Lesson Plans & Resources
On September 17, 1787, delegates to the Constitutional Convention in Philadelphia signed the U.S. Constitution, a written charter for a new—and enduring—federal government.
In 2004 Congress designated September 17 as a day “to hold educational programs for students” on the Constitution.
The Constitution - Debate It. Discuss It. Understand It. Website has lesson plans, interactive features and games, conversation starters and information on landmark Supreme Court cases. www.abaconstitution.org
- Read the Constitution. http://www.abanet.org/publiced/constitutionday/textconst_intro.shtml
- Lead a Conversation on the Constitution, exploring key constitutional provisions, including the right to bear arms, cruel and unusual punishment, and unreasonable searches and seizures. http://www.abanet.org/publiced/constitutionday/conversationstarters.shtml
- Access classroom lessons appropriate for elementary, middle, and secondary students. http://www.abanet.org/publiced/constitutionday/all_lessons.shtml
- Explore “Uncle Sam’s Attic” to learn about voting rights and the election process. Test your knowledge by taking interactive quizzes on constitutional issues. http://www.abanet.org/publiced/constitutionday/interactive.shtml
- Sign the U.S. Constitution manuscript, alongside the signatures of the framers. http://www.abanet.org/publiced/constitutionday/signtheconst.shtml
The Bill of Rights Institute has fun and accurate resources your students will love!
- NEW! Constitution Duel online quiz! Test your knowledge of the Constitution and U.S. History – or challenge another class to a duel. As you take this Constitution Duel, you will be asked to answer 15 multiple choice questions to defend your constitutional honor.
- NEW! Video on Representative Government - You’ve told us your students confuse republics and democracies. Do your students understand the key differences? We created a short, engaging video on the constitutional principle of representative government.
- Life Without the Bill of Rights? is a click and explore activity that puts your students in control: How would life change without some of our most cherished freedoms?
- Madison’s Notes are Missing– This activity allows students to travel through time to converse with the Founders and report on the Constitutional Convention.
- Lesson plans for middle and high school - Make sure you have the resources you need to explore the Constitution with your class this Friday! Each lesson includes a warm-up activity, a full lesson, a wrap-up activity, and homework.
Center for Civic Education: Lessons for Constitution Day and Citizenship Day
Lessons for grades K-12 are available for no cost from the Center's website at constitutionday.civiced.org. These lessons, designed to assist schools and federal agencies in meeting the requirements of the legislation, have been adapted from the Center's We the People: The Citizen & the Constitution and Foundations of Democracy curricular materials. Audio recordings of selected Constitution Day lessons are also available. Two new lesson plans for high school students have been added. They explore the executive branch and Abraham Lincoln's constitutional legacy.
Constitutional Rights Foundation http://crf-usa.org/
The State v. Roberts Multimedia Jury Experience and Mock Trial Program is a unique and flexible resource for teaching about the judicial branch of our government. State v. Roberts features a defendant who has been charged with possession and the intent to distribute an illegal drug containing anabolic steroids. Using the facts from this single case, students have two opportunities to learn about our legal system: either as jurors or as participants in a mock trial.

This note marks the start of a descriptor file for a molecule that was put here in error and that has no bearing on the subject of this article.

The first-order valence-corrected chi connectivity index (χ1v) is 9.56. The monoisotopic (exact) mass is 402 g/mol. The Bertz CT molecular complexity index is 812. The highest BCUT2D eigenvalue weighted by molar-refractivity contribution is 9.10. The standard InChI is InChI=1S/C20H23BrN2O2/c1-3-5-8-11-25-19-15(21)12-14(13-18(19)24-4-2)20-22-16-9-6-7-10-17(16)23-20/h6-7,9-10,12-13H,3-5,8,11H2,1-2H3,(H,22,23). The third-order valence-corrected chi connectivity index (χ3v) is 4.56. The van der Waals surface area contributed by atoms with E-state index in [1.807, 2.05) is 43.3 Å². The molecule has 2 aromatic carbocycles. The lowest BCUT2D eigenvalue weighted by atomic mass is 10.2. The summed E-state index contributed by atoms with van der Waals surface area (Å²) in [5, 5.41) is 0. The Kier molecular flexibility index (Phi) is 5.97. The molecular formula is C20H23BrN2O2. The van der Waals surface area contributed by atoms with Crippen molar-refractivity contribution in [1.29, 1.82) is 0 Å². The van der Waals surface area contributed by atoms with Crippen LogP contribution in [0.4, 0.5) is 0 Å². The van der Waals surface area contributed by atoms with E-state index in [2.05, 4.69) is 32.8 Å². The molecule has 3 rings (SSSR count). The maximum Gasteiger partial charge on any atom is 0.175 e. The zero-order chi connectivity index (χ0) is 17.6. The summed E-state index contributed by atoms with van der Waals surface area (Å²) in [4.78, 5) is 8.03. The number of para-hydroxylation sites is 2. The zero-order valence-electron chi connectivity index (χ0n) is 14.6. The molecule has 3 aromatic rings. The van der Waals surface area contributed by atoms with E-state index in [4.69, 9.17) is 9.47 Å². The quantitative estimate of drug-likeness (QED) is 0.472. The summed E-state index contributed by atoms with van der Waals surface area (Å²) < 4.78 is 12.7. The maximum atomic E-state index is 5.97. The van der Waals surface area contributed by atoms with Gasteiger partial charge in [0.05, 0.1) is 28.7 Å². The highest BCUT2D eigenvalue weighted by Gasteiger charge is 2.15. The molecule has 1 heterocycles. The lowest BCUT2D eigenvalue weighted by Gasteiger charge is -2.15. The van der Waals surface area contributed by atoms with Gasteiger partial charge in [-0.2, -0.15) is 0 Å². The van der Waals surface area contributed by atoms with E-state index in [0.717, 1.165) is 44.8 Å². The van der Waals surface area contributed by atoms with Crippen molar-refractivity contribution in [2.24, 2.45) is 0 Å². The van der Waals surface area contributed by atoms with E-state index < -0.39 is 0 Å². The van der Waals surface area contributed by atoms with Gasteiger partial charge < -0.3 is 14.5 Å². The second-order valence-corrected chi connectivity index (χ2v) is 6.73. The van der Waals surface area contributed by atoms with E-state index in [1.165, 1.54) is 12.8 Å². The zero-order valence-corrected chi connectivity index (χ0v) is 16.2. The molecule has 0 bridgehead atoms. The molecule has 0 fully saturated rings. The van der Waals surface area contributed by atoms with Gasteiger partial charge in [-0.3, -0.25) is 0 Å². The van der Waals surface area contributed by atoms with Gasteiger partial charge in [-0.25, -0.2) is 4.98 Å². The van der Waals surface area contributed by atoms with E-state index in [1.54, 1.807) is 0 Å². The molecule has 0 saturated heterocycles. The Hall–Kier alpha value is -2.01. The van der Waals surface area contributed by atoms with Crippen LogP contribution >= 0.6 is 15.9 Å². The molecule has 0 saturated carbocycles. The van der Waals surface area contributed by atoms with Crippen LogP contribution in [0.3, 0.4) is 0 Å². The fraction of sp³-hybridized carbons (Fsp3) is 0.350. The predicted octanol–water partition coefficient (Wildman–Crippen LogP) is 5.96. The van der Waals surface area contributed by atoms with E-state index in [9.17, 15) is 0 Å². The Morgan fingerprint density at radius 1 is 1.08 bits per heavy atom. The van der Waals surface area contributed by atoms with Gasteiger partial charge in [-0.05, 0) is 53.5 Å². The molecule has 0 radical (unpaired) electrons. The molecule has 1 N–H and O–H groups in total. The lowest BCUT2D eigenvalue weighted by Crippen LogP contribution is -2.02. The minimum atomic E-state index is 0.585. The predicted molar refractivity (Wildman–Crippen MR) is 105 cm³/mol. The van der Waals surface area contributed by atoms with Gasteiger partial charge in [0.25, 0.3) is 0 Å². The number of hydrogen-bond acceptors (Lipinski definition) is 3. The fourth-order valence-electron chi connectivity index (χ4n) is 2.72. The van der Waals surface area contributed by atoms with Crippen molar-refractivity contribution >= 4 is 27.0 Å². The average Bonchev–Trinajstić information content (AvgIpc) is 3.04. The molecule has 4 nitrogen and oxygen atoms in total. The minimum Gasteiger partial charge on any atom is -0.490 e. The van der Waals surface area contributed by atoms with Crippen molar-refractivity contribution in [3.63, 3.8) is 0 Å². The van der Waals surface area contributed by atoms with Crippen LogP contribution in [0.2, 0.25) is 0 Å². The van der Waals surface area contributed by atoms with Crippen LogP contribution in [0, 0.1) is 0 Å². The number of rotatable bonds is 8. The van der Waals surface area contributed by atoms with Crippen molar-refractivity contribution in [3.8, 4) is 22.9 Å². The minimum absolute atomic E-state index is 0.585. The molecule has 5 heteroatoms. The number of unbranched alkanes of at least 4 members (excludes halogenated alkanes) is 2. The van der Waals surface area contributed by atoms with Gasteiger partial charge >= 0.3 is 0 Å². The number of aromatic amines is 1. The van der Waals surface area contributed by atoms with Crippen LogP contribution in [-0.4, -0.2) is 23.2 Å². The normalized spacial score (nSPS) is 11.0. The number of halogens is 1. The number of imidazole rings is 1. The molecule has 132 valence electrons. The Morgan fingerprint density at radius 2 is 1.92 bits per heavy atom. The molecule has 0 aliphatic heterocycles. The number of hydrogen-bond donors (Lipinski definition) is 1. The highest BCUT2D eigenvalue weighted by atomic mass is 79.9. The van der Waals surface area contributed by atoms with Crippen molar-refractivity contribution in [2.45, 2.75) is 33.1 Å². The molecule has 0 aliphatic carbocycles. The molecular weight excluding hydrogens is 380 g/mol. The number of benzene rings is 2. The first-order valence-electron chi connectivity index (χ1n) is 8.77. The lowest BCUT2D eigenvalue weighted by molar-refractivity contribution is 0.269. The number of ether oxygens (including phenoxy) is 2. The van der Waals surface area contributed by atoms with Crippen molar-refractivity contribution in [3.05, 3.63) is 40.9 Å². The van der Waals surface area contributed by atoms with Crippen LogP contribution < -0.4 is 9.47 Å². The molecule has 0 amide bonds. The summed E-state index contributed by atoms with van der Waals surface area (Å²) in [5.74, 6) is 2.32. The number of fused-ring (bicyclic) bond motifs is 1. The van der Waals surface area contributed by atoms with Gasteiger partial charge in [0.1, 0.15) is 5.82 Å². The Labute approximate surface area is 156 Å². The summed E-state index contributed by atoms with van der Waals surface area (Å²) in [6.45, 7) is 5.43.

- The State v. Roberts Multimedia Jury Experience contains a DVD and accompanying materials to give an entire class the opportunity to serve as jurors. Students view a trial, weigh the evidence, deliberate with peers, and render a verdict.
- The State v. Roberts Mock Trial includes all the resources needed to implement the trial of State v. Roberts in the classroom with students making the preparation for and taking on the roles of witnesses, attorneys, judge, and jury.
State v. Roberts is a product the Constitutional Rights Foundation Chicago (CRFC) with support from the Young Lawyers Section of the Chicago Bar Association (YLS) and major funding provided by the GE Foundation. Activities in this program make the perfect lesson to complete each year on September 17 – Constitution Day.
Justice by the People, the ABOTA Foundation's free online curriculum, developed by Scholastic, Inc., was revised this spring and aligned with the Common Core State Standards for Language Arts. There are 9 lesson plans (6 on the jury system) ready for teachers to use in the classroom on Constitution Day to meet the federal requirement to teach about the Constitution on September 17th. The website includes the engaging Make Your Case courtroom simulation game that students can play in one or two class periods. There are also 17 printables including fact sheets, vocabulary lists and timelines on the Constitution, the Right to Vote and the Right to Trial by Jury. Check them out at Scholastic/American Justice and please share them with your teacher friends.
National Archives: Teaching With Documents: Observing Constitution Day
PBS: Why Celebrate Constitution Day? Lesson Plan
Wikispaces: Resources for Constitution Day:
Check out Barney Fife reciting the Preamble, School House Rock’s video on The Preamble, and the Bill of Rights Rap) http://constitutionday.wikispaces.com/
Information about the Constitution, Declaration of Independence, Articles of Confederation, Founding Fathers, and Supreme Court. The Fun Zone has crossword puzzles, test your knowledge quizzes, treasure hunts, and word finds.)